The second upgrade of Regen’s public testnet, codenamed “Amazonas” happened Thursday, Sep 26 around 13:00 UTC. It went flawlessly and within two and a half minutes, the testnet was producing blocks again with the new binary. A big thanks to all the validators who prepared for this and were online for the switch (and those who were offline, watching cosmsod do the work for them). A great upgrade experience all around, and for those interested in the details, we dig into them in the article below.
This “Amazonas” upgrade builds on the previous “El Choco” upgrade, especially lessons learned there from some of the difficulties. We fixed a number of items, made the module more robust, and provided a better automation method, which we detailed in the Amazonas upgrade guide. One of the biggest failure modes in “El Choco” was people who upgraded one block early, and to prevent that, the Amazonas binary would refuse to run if launched too early.
We created a watcher daemon called cosmosd that can manage multiple versions of the xrnd (or gaiad, etc) binary and switch it out automatically when the upgrade time comes. We published a pre-built v0.5.0 xrnd image on github, as well as cosmosd, and many validators downloaded them ahead of time (with many more building from source). A number also set up cosmosd with both v0.4.1 and v0.5.0 binaries before hand, letting it run in v0.4.1 mode days before the actual upgrade.
And the day before, Regen Network CTO Aaron Craelius was busy checking which validators were active, and pledged to be online at the upgrade time, as there was worry about low turnout, which would freeze the network. A few redelegations to some of the committed validators also made it likely to be robust for low turnout (and issue much more common in testnets, than in a real mainnet).
The days before were spent getting everything in order to avoid any last minute issues. And it seemed like the learnings worked out.
We set the upgrade height in the proposal to 1722050, which is the last block valid with the El Choco binary. This was calculated to be close to 13:00UTC on Thursday, Sep. 26, 2019. A few hours earlier, we started checking block heights and giving updates on the DVD channel, so people could be ready an hour earlier or later.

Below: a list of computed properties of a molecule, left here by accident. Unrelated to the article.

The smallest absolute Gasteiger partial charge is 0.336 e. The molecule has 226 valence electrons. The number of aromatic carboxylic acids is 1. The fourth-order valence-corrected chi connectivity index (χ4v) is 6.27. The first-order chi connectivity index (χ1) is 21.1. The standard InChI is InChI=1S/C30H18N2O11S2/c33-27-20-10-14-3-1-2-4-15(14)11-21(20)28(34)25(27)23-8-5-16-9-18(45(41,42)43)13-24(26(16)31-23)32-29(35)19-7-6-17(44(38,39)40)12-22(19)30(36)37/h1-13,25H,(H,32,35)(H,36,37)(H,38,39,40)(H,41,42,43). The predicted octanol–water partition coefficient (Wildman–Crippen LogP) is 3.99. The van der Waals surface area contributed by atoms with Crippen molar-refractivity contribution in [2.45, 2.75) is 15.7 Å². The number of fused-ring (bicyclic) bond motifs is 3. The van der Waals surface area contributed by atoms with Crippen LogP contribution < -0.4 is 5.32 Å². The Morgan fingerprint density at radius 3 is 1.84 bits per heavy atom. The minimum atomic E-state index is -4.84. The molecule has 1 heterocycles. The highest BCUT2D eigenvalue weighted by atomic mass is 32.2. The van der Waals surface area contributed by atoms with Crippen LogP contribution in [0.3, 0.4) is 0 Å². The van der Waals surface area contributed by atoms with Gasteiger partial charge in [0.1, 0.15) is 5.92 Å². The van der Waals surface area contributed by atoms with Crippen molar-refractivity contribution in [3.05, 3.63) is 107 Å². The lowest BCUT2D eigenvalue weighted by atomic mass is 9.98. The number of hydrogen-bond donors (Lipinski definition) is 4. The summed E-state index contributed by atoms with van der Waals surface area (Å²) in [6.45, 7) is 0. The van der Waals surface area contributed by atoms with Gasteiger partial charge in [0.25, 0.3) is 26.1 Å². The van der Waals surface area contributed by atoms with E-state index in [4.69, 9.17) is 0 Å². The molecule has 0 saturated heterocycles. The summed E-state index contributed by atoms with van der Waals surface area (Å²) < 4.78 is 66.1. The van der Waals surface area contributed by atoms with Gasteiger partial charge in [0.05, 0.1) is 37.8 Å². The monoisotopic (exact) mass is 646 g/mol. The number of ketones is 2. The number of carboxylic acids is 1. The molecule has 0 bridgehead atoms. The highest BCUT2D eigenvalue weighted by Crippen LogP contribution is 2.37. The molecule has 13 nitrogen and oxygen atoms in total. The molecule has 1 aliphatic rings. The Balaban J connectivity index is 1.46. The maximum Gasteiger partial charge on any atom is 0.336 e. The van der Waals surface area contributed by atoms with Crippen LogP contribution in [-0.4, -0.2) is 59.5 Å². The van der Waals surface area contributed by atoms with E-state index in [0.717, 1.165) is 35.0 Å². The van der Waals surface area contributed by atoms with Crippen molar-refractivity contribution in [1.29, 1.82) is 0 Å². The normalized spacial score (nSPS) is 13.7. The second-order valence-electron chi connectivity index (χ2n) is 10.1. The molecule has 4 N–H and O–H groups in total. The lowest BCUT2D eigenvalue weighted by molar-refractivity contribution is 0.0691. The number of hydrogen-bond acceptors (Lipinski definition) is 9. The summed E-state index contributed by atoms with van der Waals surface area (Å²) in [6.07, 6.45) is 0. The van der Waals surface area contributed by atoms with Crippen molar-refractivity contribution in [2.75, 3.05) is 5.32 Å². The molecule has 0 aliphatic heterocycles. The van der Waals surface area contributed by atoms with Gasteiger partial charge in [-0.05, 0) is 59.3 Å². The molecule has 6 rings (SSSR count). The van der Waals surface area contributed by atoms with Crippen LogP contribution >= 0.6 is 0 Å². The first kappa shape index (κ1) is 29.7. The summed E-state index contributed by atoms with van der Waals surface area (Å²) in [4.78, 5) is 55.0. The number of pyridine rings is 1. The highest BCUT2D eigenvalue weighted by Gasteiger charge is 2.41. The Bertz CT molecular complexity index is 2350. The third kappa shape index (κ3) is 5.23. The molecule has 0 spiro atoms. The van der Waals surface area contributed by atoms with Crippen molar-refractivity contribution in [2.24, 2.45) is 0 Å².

It turns out the calculations worked out and the network was remarkably consistent over the last week. Block 1722051, was minted by tendermint at 13:00:42 UTC, and the El Choco release refused to process it. At that point, people calmly (over the next minute or two) either manually switched out the binaries, or let cosmosd do it for them. In less than two and a half minutes, we had 72% of the voting power online with Amazonas, all had now successfully processed Block 1722051 and were able to mint block 1722052 at 13:03:09UTC. This was 2 minutes, 27 seconds between blocks, certainly more than the average timing of 5.6 seconds, but quite fast to coordinate a breaking change, and even a simple migration step.
A few brave people trusted cosmosd fully and were even away from the keyboard. Easy2Stake took a coffee break then, as I (jokingly) suggested in my upgrade guide. And Alex Novacovschi was out of office, just wrote in on his smartphone to ask someone to see if his validator was still online after the upgrade height. Both validators made a fully automated switch, and didn’t miss one block. A great feature if the next upgrade happens to fall at 4am in your timezone.
We were also happy that the anti-fork protection code, as well as using block height instead of block time, had the desired effect of no one processing a block with the wrong version and getting a bad AppHash (which required lots of manual recovery the first time). The only issue was that a few people were offline at the time, but within an hour or so, all validators were upgraded and signing blocks, actually far higher responsiveness that we expected given chat participation leading up to the upgrade.